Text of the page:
50. The Separation of Concerns

  51. “ The Separation of Concerns […] It is, that one

    is willing to study in depth an aspect of one’s subject matter in isolation for the sake of its own consistency […] But nothing is gained—on the contrary! —by tackling these various aspects simultaneously. It is what I sometimes have called ‘the separation of concerns’ […] it does not mean ignoring the other aspects, it is just doing justice to the fact that from this aspect’s point of view, the other is irrelevant. It is being one- and multiple-track minded simultaneously. — wikipedia.org/wiki/Separation_of_concerns
  52. The Separation of Concerns Each thing responsible for itself and

    nothing more. Reason about and study features in isolation. In CSS: Only bind CSS onto CSS-based classes only. Don’t write DOM-like selectors. Don’t bind CSS onto data-* attributes. Don’t bind JS onto CSS classes.
  53. The Separation of Concerns // Binding CSS onto accessibility hints.

    [role="nagivation"] { ... } // Putting DOM information into our CSS. header nav ul li a { ... } // Using HTML to provide cosmetics. <font color="red"> // Binding JS onto styling hooks. document.getElementsByClassName('nav');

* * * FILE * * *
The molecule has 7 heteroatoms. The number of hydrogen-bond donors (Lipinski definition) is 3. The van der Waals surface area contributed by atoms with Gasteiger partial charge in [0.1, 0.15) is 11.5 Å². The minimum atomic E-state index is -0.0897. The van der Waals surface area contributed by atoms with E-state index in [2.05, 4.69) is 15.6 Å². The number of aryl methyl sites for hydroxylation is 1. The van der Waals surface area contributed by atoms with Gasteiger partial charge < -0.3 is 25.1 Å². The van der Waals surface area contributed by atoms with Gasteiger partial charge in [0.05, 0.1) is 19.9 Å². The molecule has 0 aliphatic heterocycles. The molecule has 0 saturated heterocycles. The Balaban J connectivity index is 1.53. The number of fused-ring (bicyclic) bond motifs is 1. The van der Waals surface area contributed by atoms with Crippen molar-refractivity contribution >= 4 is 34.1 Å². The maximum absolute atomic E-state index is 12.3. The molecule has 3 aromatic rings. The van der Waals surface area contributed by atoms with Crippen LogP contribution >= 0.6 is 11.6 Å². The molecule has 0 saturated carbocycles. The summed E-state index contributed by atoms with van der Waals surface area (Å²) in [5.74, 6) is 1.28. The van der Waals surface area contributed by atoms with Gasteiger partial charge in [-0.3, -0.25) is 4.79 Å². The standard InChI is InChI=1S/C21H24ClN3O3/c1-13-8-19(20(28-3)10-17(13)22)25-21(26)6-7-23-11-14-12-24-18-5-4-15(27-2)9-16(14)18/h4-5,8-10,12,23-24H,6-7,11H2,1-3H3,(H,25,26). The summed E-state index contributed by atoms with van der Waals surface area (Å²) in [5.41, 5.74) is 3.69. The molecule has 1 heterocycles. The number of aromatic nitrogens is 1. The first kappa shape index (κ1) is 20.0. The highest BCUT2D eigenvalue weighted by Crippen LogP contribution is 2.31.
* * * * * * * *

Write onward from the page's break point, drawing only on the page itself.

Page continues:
54. The Separation of Concerns <nav role="navigation">
 <ul> <li>
 <a>...</a>
 </li>

    <li>
 <a>...</a>
 </li> </ul>
 </nav>
  55. The Separation of Concerns <nav role="navigation">
 <ul> <li>
 <a>...</a>
 </li>

    <li>
 <a>...</a>
 </li> </ul>
 </nav>
  56. The Separation of Concerns [role="navigation"] { ... } [role="navigation"] >

    ul { ... } [role="navigation"] > ul > li { ... }
  57. The Separation of Concerns [role="navigation"] { ... } [role="navigation"] >

    ul { ... } [role="navigation"] > ul > li { ... } Ewww! Loading our CSS with DOM information.
  58. The Separation of Concerns <nav class="site-nav js-site-nav"
 role="navigation">
 <ul class="site-nav__list">

    <li class="site-nav__item">
 <a class="site-nav__link">...</a>
 </li> <li class="site-nav__item">
 <a class="site-nav__link
 is-active">...</a>
 </li> </ul>
 </nav>
  59. The Separation of Concerns <nav class="site-nav js-site-nav"
 role="navigation">
 <ul class="site-nav__list">

    <li class="site-nav__item">